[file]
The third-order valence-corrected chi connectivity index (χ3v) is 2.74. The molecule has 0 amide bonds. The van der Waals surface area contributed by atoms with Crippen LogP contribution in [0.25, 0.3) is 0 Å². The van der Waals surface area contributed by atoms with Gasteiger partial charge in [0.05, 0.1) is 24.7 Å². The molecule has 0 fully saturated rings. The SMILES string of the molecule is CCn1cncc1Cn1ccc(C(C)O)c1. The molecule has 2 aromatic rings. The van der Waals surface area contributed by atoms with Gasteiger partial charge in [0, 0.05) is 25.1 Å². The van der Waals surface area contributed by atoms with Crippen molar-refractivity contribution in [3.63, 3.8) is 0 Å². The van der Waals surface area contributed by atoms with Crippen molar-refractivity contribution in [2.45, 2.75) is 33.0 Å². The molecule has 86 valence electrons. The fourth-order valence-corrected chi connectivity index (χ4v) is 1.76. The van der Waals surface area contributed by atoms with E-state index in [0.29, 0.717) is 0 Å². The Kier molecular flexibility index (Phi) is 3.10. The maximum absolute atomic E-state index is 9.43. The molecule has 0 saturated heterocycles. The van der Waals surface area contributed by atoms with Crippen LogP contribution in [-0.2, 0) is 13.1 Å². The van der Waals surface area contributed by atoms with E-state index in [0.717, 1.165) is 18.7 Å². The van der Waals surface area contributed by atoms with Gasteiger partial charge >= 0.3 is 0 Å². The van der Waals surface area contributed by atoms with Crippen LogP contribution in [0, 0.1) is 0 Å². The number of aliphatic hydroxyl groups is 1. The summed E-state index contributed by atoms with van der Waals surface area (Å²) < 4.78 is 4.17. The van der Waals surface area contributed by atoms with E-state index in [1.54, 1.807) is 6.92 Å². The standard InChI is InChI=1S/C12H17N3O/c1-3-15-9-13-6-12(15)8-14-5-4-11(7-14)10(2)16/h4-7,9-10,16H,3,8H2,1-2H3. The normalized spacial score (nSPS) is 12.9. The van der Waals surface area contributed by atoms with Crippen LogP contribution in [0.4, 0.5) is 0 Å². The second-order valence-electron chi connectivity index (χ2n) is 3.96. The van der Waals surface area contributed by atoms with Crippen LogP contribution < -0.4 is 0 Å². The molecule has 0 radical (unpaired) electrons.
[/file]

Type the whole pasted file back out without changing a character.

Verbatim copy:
The third-order valence-corrected chi connectivity index (χ3v) is 2.74. The molecule has 0 amide bonds. The van der Waals surface area contributed by atoms with Crippen LogP contribution in [0.25, 0.3) is 0 Å². The van der Waals surface area contributed by atoms with Gasteiger partial charge in [0.05, 0.1) is 24.7 Å². The molecule has 0 fully saturated rings. The SMILES string of the molecule is CCn1cncc1Cn1ccc(C(C)O)c1. The molecule has 2 aromatic rings. The van der Waals surface area contributed by atoms with Gasteiger partial charge in [0, 0.05) is 25.1 Å². The van der Waals surface area contributed by atoms with Crippen molar-refractivity contribution in [3.63, 3.8) is 0 Å². The van der Waals surface area contributed by atoms with Crippen molar-refractivity contribution in [2.45, 2.75) is 33.0 Å². The molecule has 86 valence electrons. The fourth-order valence-corrected chi connectivity index (χ4v) is 1.76. The van der Waals surface area contributed by atoms with E-state index in [0.29, 0.717) is 0 Å². The Kier molecular flexibility index (Phi) is 3.10. The maximum absolute atomic E-state index is 9.43. The molecule has 0 saturated heterocycles. The van der Waals surface area contributed by atoms with Crippen LogP contribution in [-0.2, 0) is 13.1 Å². The van der Waals surface area contributed by atoms with E-state index in [0.717, 1.165) is 18.7 Å². The van der Waals surface area contributed by atoms with Gasteiger partial charge >= 0.3 is 0 Å². The van der Waals surface area contributed by atoms with Crippen LogP contribution in [0, 0.1) is 0 Å². The number of aliphatic hydroxyl groups is 1. The summed E-state index contributed by atoms with van der Waals surface area (Å²) < 4.78 is 4.17. The van der Waals surface area contributed by atoms with E-state index in [1.54, 1.807) is 6.92 Å². The standard InChI is InChI=1S/C12H17N3O/c1-3-15-9-13-6-12(15)8-14-5-4-11(7-14)10(2)16/h4-7,9-10,16H,3,8H2,1-2H3. The normalized spacial score (nSPS) is 12.9. The van der Waals surface area contributed by atoms with Crippen LogP contribution in [0.4, 0.5) is 0 Å². The second-order valence-electron chi connectivity index (χ2n) is 3.96. The van der Waals surface area contributed by atoms with Crippen LogP contribution < -0.4 is 0 Å². The molecule has 0 radical (unpaired) electrons.